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WSC 2022 | Advances in surgical intracerebral hemorrhage management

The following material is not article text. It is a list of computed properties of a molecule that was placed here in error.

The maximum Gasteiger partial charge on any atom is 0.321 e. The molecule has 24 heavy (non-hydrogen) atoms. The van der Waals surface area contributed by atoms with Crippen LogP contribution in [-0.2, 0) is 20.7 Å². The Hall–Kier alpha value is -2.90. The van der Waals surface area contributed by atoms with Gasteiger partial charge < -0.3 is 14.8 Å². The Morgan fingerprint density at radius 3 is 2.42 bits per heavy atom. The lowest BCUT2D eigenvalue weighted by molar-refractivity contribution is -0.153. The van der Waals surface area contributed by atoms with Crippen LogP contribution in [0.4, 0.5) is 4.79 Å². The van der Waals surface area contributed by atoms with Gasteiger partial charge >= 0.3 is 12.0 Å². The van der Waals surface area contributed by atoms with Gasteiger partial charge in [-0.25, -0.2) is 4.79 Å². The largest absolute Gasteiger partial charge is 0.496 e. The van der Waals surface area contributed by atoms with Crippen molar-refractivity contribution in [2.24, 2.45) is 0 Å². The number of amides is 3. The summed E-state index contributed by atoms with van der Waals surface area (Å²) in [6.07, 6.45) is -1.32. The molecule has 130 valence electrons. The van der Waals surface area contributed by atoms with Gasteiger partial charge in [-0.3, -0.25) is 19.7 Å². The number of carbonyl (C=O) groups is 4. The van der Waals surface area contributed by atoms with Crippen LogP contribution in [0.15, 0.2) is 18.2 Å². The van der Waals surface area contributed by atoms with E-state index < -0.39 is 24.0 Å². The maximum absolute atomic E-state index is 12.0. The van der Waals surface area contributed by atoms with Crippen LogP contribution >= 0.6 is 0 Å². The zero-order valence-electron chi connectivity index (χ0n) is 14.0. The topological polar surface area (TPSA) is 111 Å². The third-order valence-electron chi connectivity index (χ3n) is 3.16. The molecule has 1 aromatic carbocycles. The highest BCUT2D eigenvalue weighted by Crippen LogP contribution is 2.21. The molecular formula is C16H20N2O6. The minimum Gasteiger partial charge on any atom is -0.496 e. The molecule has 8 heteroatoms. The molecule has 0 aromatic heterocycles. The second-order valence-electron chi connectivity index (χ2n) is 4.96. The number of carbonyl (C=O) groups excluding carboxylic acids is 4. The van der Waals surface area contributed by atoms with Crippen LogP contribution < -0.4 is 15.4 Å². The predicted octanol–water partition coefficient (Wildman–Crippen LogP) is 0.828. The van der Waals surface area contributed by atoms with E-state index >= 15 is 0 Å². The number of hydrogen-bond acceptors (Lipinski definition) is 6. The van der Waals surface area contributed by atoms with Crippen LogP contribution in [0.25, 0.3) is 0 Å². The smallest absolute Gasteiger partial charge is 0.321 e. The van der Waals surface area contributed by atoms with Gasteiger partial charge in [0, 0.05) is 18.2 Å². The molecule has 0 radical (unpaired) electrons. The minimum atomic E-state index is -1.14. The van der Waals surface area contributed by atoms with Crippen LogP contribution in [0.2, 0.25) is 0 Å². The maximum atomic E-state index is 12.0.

Shahid Nimjee, MD, PhD, The Ohio State College of Medicine, Columbus, OH, shares an overview of current standards and recent advances in neurosurgical intracerebral hemorrhage (ICH) management. A lack of prospective, randomized data to support the role of hematoma evacuation has led to substantial variability in current surgical standards and thus, ideal management is still to be determined. There is some data to support the potential benefits of surgical drainage; several small case series have shown patients who undergo surgery to spend less time in intensive care, be extubated more quickly, and be discharged sooner than those who do not. However, most surgical ICH trials to date have failed to show improved outcomes after ICH with surgical intervention. The greatest focus in the neurosurgical field is optimizing minimally invasive techniques and developing navigation-based technology to minimize surgery risk. Endoscopic and exoscopic hematoma evacuation are both being used to reach deep bleeds, while causing minimal surgical trauma to the normal brain tissue in the process. Several clinical trials are underway to shed light on this topic, including ENRICH (Early Minimally-Invasive Removal of Intracerebral Hemorrhage) and INVEST (Minimally Invasive Endoscopic Surgical Treatment With Apollo/Artemis in Patients With Brain Hemorrhage). This interview took place at the World Stroke Congress 2022 in Singapore.

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